Parker Sailing Team
Sailboat racing is not a matter of life and death ...
It is far more important than that
The Restoration of KAOS
Purchase and Delivery
Last March I was presented with an opportunity that I could not pass up. To make a long story short, I bought a Santa Cruz 27. This particular SC27 has been sitting on a trailer in Richmond, CA for the last 20 or so years, so it is a project boat. The boat's original name was MAI MAKAI, but we have decided to change it. Tentatively, her new name will be KAOS, as in the TV show "Get Smart" from the late 60's. I also got some inspiration from the sailing web site Sailing Anarchy, which I read most days. Here is her story so far ...
The story of the delivery is quite amusing. My friend and fleet captain here in the Pacific Northwest had received a note from the previous owner and was trying to convince me to buy her. Apparently after 20 years of faithfully sending his moorage check, the new owners of the yard decided to evict him, and he was desperate to find a buyer. After several weeks of indecision I finally decided to buy her, so on a Friday night and meet with the owner to sign papers. As it turns out the previous owner was good friends with Bill Lee, the designer of the boat. He had been Santa Cruz Yachts IT vendor back in the 70's/80's, and he had some great stories about sailing with Bill Lee on MERLIN and some of Bill's other famous designs.
I called my friend that night about 9:00 PM and told him the news. After a brief discussion, it was decided that the only time either of us could go to California to pick up the boat was that weekend. After a couple of minutes at home to pack some tools, we headed down south, for a fast 14 hour drive. We arrived in Richmond, CA about noon on Saturday and looked for the first time upon what I had just purchased sight unseen. A friend had gone to take a quick look, but an extensive survey was never done. I do not recommend this to anyone considering buying a boat, unless you know what you are doing and are fully capable of restoring a boat as a DIY.
We immediately got to work. The first job on the list was new tires. After twenty years in the sun, the sidewalls were completely rotted away and the trailer was sitting on the rims. My friend, who knew what he is doing, went to find tires. We had called on tire store on the way down, and was promised the tires were in stock and ready to go. However, at the store it was discovered, the tires discussed over the phone was not really the right tires, and the tires we needed were at the warehouse which closed in a couple of minutes. The salesman really came through for us, and made the warehouse stay open until a delivery could be made. We got the tires we needed, although it took most of the day.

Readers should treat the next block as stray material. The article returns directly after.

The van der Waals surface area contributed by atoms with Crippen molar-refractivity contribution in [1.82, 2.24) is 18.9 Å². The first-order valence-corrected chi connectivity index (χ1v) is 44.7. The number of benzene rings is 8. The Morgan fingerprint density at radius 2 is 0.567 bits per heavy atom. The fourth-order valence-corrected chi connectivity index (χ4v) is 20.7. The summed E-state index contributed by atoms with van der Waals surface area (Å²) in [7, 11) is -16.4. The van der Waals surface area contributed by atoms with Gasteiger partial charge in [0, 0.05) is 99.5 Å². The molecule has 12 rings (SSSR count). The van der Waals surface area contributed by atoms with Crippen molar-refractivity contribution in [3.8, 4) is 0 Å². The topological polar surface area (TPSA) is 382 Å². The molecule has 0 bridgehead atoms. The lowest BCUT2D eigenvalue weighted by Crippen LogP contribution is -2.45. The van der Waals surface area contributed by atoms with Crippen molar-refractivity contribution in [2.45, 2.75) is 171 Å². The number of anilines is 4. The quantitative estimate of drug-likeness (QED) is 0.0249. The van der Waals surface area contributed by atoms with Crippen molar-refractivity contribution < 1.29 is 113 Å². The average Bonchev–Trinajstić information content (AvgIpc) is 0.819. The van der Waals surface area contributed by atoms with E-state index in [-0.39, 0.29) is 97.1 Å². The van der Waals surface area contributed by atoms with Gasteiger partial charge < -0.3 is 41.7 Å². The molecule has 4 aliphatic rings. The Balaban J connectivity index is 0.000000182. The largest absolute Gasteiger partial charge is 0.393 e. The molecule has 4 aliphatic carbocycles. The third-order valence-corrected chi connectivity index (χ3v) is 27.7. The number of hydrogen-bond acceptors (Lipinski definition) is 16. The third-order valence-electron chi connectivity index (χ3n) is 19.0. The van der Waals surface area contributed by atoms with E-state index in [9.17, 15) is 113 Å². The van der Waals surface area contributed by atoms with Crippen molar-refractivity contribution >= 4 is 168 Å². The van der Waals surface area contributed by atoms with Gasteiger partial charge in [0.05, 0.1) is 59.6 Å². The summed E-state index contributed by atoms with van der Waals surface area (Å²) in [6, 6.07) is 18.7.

While that adventure was going on, I stayed at the boat and set to work. First thing that needed to happen was to make sure the brakes and bearings were going to make the 1500 mile trip. When we pulled the bearing cups, a miracle happened. The bearing grease looked like it was just packed yesterday. Apparently the trailer had never been on the road, so the grease remained fresh for all those years. Then it was time to look at the brakes. For those unfamiliar, the SC27 factory trailer has hydraulic surge brakes. Now the hitch had been rusted together years ago, and the reservoir was beyond salvage. So we made the decision to go without brakes, and cut the the brake lines. Then the second miracle happened. When I rotated the wheels, there was no friction from the brakes. Apparently the drum brakes had been left in the released position, so we did not have to do a quick and dirty brake job after all.
We had gone to Harbor Freight Tools that morning and I picked up some new trailer lights. So for the lights we just cut away all the old stuff and replaced what we could. We were probably missing some sidelights to be totally legal, but we were lucky that weekend and never got pulled over.
The interior of the boat was a mess. If the government had been involved, they would have declared the boat a bio-hazard. The interior looked like the owner left the boat 20 years ago expecting to come back the next day to go sailing. I guess he had other things to do the next day, and the next and before he knew it twenty years had gone by without him coming back. Many years ago, the hatch board either got kicked in, or just rotted out. I have a feeling some homeless individual took up residence at one time. After they left, it looks like some seagulls decided to make a nest. A couple of trips to the dumpster, got rid of the worst of it. The rest would have to wait for Seattle.
The final effort was to get the boat tied down and ready for a road trip. This part was relatively straight forward to anyone who has ever towed a boat more than a couple of miles. Basically you need to make sure nothing will shake itself to death, while making sure nothing will flap in a 60 mph breeze and chafe the fiberglass through. It took some creativity to support the mast properly without a stern push-pit.
We had a good supper in Berkeley, then we dragged the boat to the Richmond Yacht Club for the night. A friend of ours had offered us his boat to crash on and this was a real life saver. We definitely indebted for his kindness and help. Unfortunately, there had been a number of thefts over the past couple of weeks, so security was tight. We never could figure out, why we got hassled for bringing a boat IN for the night. If we had been towing a boat out, we would of understood, but bringing a boat IN ... Anyway we got an escort from the security guards the next morning on the way out of town.